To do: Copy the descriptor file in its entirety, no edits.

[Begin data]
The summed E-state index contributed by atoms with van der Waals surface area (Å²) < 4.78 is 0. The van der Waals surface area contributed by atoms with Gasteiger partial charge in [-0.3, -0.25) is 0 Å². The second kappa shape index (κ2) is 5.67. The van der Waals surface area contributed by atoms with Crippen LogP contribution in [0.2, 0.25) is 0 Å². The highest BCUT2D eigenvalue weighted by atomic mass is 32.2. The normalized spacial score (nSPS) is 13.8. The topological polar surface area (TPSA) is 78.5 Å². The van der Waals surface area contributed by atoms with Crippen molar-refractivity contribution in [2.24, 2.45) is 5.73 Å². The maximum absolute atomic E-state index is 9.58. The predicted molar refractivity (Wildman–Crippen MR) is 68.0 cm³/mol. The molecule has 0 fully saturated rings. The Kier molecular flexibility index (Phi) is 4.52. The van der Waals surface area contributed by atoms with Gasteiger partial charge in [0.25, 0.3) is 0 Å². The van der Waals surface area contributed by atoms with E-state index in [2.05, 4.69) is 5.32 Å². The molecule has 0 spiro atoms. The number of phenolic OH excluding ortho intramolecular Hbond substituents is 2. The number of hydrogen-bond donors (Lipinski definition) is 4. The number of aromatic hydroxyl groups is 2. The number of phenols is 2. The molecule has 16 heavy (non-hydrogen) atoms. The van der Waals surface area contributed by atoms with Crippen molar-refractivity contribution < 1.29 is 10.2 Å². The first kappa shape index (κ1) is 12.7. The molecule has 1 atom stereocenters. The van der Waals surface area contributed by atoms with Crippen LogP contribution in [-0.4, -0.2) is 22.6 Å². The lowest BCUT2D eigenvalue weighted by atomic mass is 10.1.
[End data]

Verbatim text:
The summed E-state index contributed by atoms with van der Waals surface area (Å²) < 4.78 is 0. The van der Waals surface area contributed by atoms with Gasteiger partial charge in [-0.3, -0.25) is 0 Å². The second kappa shape index (κ2) is 5.67. The van der Waals surface area contributed by atoms with Crippen LogP contribution in [0.2, 0.25) is 0 Å². The highest BCUT2D eigenvalue weighted by atomic mass is 32.2. The normalized spacial score (nSPS) is 13.8. The topological polar surface area (TPSA) is 78.5 Å². The van der Waals surface area contributed by atoms with Crippen molar-refractivity contribution in [2.24, 2.45) is 5.73 Å². The maximum absolute atomic E-state index is 9.58. The predicted molar refractivity (Wildman–Crippen MR) is 68.0 cm³/mol. The molecule has 0 fully saturated rings. The Kier molecular flexibility index (Phi) is 4.52. The van der Waals surface area contributed by atoms with Gasteiger partial charge in [0.25, 0.3) is 0 Å². The van der Waals surface area contributed by atoms with E-state index in [2.05, 4.69) is 5.32 Å². The molecule has 0 spiro atoms. The number of phenolic OH excluding ortho intramolecular Hbond substituents is 2. The number of hydrogen-bond donors (Lipinski definition) is 4. The number of aromatic hydroxyl groups is 2. The number of phenols is 2. The molecule has 16 heavy (non-hydrogen) atoms. The van der Waals surface area contributed by atoms with Crippen molar-refractivity contribution < 1.29 is 10.2 Å². The first kappa shape index (κ1) is 12.7. The molecule has 1 atom stereocenters. The van der Waals surface area contributed by atoms with Crippen LogP contribution in [-0.4, -0.2) is 22.6 Å². The lowest BCUT2D eigenvalue weighted by atomic mass is 10.1.